- "So... which bunk is mine?" And the enthusiastic response from nearly all the hens in the place.
- "Overpaid, oversexed, and over here!"
- That's more an example of The Radar Does Not Exist.
- During the Training Montage, there's a precious moment where Ginger is leaning over and stretching and Rocky is checking out her bum. And then she catches him. And he coughs and continues instructing the class. Wow.
- Mr. Tweedy pretty clearly jumps after Mrs. Tweedy apparently grabs his rear off-screen.
- Gilligan Cut: This wonderful exchange.
Mrs Tweedy: (To her husband after he voices his suspicions of the chickens) They're chickens. They don't plot, they don't scheme and they are not organized!
- Give Me Liberty, or Give Me Death!: Spoofed.
- Gory Discretion Shot: The death of Edwina.
- Gray Rain of Depression: When the chickens find out that Rocky was shot out of a cannon and couldn't really fly.
- Great Escape: Complete with a Suspiciously Similar Song version of the theme!
- Greek Chorus: Nick and Fetcher.
- Grumpy Old Rooster: Fowler.
- Gut Punch / Mood Whiplash: When Edwina gets beheaded, albeit offscreen, and later her bones are seen on the kitchen table. As Roger Ebert stated in his review, Mrs. Tweedy is not fooling around. This is not a film that pulls punches, and there's a very real threat to the chickens.
- Hard Work Montage: Several of them.
- Henpecked Husband (hee hee!): Mr. Tweedy
- Heroic BSOD: Ginger after Rocky's deceit is revealed along with his departure.
- Heroic Sacrifice: Ginger almost did this by apparently letting Mrs. Tweedy behead her along with cutting the line that was attached to the crate with the escaping chickens. Turns out she just ducked away, but still, a pretty gutsy move.
- Hurricane of Puns: Nick and Fetcher, when the chickens are trying various methods of getting off the ground.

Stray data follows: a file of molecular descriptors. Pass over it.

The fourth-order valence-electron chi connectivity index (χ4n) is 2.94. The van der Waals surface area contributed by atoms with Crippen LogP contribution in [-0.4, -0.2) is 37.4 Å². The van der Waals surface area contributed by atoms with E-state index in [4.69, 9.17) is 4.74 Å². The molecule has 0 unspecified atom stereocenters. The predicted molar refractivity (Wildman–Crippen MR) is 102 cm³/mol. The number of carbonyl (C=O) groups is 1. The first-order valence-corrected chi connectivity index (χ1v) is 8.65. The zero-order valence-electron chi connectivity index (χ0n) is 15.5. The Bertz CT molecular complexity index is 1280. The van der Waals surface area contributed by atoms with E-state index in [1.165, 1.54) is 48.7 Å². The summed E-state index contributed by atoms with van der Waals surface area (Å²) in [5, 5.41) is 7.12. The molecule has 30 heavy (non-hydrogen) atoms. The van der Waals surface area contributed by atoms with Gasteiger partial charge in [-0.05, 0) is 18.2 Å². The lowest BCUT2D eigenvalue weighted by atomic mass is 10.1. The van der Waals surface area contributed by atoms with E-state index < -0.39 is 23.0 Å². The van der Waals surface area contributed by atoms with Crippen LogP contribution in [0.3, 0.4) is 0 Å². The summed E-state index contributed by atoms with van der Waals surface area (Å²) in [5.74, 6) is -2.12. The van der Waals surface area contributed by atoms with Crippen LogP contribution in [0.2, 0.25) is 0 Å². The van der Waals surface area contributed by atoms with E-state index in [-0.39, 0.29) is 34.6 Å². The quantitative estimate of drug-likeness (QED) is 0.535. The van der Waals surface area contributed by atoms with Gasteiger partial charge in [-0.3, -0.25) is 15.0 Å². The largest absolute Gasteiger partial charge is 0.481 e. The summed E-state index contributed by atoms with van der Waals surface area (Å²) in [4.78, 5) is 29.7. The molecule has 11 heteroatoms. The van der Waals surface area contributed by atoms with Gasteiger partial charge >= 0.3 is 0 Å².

Nick: "Poultry in motion!"
- Did anyone else realize that they flew the coop?
- I Just Want to Be Free: Ginger's personal reason for escaping.
- Improvised Zipline: The chickens did it with coat hangers.
- Indy Escape: Done with gigantic gears while avoiding bolts bolting from the walls.
- Indy Hat Roll: Ginger rescuing her beret.
- Karma Houdini: Rocky lies to the chickens about being able to fly, abandons them in their time of need, and the only punishment we ever see him get is a slap across the face from Ginger.
- Well he did come back and help save them, that counts for something.
- Kill'Em All:
Mrs. Tweedy: Bring me the chickens, Mr. Tweedy.
- Lady Looks Like A Dude: It's hard to tell that Mac is female, because she's a tomboy and speaks really fast in technical jargon.
- Lady Macbeth: Mrs Tweedy
- Last-Minute Hookup
- The Leader: Ginger is a combination of Types II and III.
- Let's Meet the Meat
- Literal Metaphor
- Loud Gulp: The chickens gulp in unison (swallowing the heaps of chicken feed they all had in their mouths) after Ginger tells them that the food they've been eating was to fatten them up for slaughter.
- Meaningful Name: Nick (as in English euphemism for steal) and Fetcher.